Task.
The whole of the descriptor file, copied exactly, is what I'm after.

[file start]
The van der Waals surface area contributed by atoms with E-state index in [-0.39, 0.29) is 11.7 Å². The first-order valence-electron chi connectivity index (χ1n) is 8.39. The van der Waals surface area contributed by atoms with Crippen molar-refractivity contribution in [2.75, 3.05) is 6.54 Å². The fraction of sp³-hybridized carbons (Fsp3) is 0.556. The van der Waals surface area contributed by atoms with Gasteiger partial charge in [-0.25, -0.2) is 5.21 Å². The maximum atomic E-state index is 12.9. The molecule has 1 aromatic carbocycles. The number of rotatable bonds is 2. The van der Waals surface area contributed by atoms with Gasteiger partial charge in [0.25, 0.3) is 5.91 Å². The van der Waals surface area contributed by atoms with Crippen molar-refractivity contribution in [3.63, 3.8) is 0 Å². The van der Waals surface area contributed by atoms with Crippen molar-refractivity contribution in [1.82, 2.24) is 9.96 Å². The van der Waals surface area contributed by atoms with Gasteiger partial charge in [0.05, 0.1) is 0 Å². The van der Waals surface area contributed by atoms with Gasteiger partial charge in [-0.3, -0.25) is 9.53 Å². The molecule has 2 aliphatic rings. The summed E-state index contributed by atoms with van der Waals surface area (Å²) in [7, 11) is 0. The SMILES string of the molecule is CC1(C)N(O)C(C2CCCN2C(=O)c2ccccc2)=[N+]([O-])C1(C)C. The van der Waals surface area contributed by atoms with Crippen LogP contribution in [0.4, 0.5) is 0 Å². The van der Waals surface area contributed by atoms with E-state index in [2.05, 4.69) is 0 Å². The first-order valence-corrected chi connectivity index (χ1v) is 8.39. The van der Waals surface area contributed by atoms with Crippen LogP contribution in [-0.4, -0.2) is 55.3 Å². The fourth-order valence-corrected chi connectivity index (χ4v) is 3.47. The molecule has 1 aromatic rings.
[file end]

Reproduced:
The van der Waals surface area contributed by atoms with E-state index in [-0.39, 0.29) is 11.7 Å². The first-order valence-electron chi connectivity index (χ1n) is 8.39. The van der Waals surface area contributed by atoms with Crippen molar-refractivity contribution in [2.75, 3.05) is 6.54 Å². The fraction of sp³-hybridized carbons (Fsp3) is 0.556. The van der Waals surface area contributed by atoms with Gasteiger partial charge in [-0.25, -0.2) is 5.21 Å². The maximum atomic E-state index is 12.9. The molecule has 1 aromatic carbocycles. The number of rotatable bonds is 2. The van der Waals surface area contributed by atoms with Gasteiger partial charge in [0.25, 0.3) is 5.91 Å². The van der Waals surface area contributed by atoms with Crippen molar-refractivity contribution in [3.63, 3.8) is 0 Å². The van der Waals surface area contributed by atoms with Crippen molar-refractivity contribution in [1.82, 2.24) is 9.96 Å². The van der Waals surface area contributed by atoms with Gasteiger partial charge in [0.05, 0.1) is 0 Å². The van der Waals surface area contributed by atoms with Gasteiger partial charge in [-0.3, -0.25) is 9.53 Å². The molecule has 2 aliphatic rings. The summed E-state index contributed by atoms with van der Waals surface area (Å²) in [7, 11) is 0. The SMILES string of the molecule is CC1(C)N(O)C(C2CCCN2C(=O)c2ccccc2)=[N+]([O-])C1(C)C. The van der Waals surface area contributed by atoms with Crippen LogP contribution in [0.4, 0.5) is 0 Å². The van der Waals surface area contributed by atoms with E-state index in [2.05, 4.69) is 0 Å². The first-order valence-corrected chi connectivity index (χ1v) is 8.39. The van der Waals surface area contributed by atoms with Crippen LogP contribution in [-0.4, -0.2) is 55.3 Å². The fourth-order valence-corrected chi connectivity index (χ4v) is 3.47. The molecule has 1 aromatic rings.